As a female in the 21st century, it is easy to get caught up and even lost amongst society's incredibly unrealistic expectations. We are expected to look a certain way, to act a certain way, to be a certain way. If we don't follow suit, we are conditioned to believe we are not good enough. We must not let our lives be negatively affected by common misconceptions that simply aren't true. And so, I present to you four misconceptions that all girls need to get over:
Being strong isn’t sexy.
Every time I go to the gym, it seems that I am the only girl with the balls to go to the weights section and lift. Is my goal to get huge? Am I aspiring for the “ripped female who may have dabbled in ‘roids” look? Ehh, not quite. I am aspiring to build a stronger physique, though. Everyone has their own perceptions of what an attractive body looks like, but more girls need to recognize that it isn’t “gross” or too “manly” to have muscle and be toned and strong.
Embrace the body you were given and what it is capable of. Don’t feel like you have to spend all your time on the elliptical trying to lose weight. Aim for progress that makes you feel good, not just for progress that fits society’s stereotypical representation of women as fragile and gentle. It’s sexy to be strong, so get out there and give the dumb-bells a shot. Don’t worry, you won’t morph into Arnold Schwarzeneggar circa 1980. And hey, no one ever regretted the squat rack. You might be surprised at how empowered you feel embracing your badass-ness.
You need a partner to be happy.
There’s a huge difference between having someone that supports you and makes you happy and needing that person to make you happy. If you find a partner who you have a special connection with that lights up your life, that’s incredible. But too many girls I know have this perception that the only way for them to be happy is to be with a partner. They often lose sight of themselves in their quest to constantly have someone ignite something in their lives that they should be igniting themselves.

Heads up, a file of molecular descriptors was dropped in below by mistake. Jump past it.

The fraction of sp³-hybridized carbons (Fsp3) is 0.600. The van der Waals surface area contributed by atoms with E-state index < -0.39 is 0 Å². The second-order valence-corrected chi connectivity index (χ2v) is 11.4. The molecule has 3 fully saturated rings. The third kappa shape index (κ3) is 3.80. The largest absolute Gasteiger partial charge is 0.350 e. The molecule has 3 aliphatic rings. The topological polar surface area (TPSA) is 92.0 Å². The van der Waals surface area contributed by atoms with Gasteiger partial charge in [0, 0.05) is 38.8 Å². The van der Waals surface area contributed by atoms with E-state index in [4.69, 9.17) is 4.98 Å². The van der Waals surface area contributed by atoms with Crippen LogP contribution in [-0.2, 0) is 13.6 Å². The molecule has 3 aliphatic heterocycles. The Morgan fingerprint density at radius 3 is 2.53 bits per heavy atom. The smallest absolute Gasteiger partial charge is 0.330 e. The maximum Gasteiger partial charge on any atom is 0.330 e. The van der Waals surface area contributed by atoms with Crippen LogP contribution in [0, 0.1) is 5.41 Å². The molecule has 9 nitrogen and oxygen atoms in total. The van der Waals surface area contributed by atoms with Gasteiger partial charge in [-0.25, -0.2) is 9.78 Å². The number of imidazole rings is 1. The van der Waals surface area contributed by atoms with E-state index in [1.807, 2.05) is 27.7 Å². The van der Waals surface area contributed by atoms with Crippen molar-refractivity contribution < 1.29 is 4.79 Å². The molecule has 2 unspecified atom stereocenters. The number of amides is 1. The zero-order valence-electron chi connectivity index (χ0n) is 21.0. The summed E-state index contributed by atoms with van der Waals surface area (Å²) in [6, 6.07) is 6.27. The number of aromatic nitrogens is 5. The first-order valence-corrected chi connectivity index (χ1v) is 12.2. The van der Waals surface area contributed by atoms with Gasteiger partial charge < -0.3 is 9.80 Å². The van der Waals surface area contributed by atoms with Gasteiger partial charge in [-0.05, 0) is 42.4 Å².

Before you can truly love someone else, you need to love yourself first. Anyone can tell you that you’re worthy or what you’re capable of, but until you believe those things yourself, it doesn’t matter. Take the time to get to know the depths of who you are before you fall headfirst into something you don’t actually need. Self-actualization should be a priority before being in a relationship solely for the sake of being in one.
Loving food isn’t attractive.
No girl should be ashamed to be a huge lover of food. I would have no qualms in declaring my love of food from the highest mountain top. Even when I’m eating food, I’m thinking about other food. I love food more than I love the majority of people. A milkshake and mac 'n’ cheese will never break your heart...until it's gone. But then you just order seconds and it's all good.
Not everyone is as into food as I am. Even so, if you’re not a “salad girl” and order a salad because you don’t think it’s attractive to order a big-ass steak or a burger, you’re wrong. In my experience, guys have appreciated my love for food and it serves as foundational bonding a lot of the time. So go ahead and order whatever the heck you want. Deep down, you know you want to. And if for some reason the guy is turned off that you chose pork chops and a baked potato over three pieces of kale, hell, he wasn’t the right one for you anyway.
Another girl being pretty does not mean that you’re not.
“Is she pretty?” “Is she prettier than me?” “How cute does he think she is?” Enough already! Girls really need to understand that there are a ridiculous number of other girls out there. We can all save ourselves a lot of time and frustration by quitting the comparisons. As Dita Von Teese said so matter-of-factly, “You can be the ripest, juiciest peach in the world, and there’s still going to be somebody who hates peaches.” Everyone has their own form of beauty and no perception of another girl’s beauty should detract from how you feel about yourself.
You can spend all your time buying into the comparisons between women that society is constantly putting out, or you can accept who you are, flaws and all. Perfection and images of flawless beauty are presented by society as something we may reach through products, procedures, etc. That road is a dangerous, unsatisfying one. We have to realize that eventually, the effects of time are inevitable. Fifty years down the road, we’ll all be worn-down bodies with life’s memories visible through smile lines and eye crinkles. Beauty will always fade (go home Botox-ed 70-year-old), but good character and a strong personality will always endure.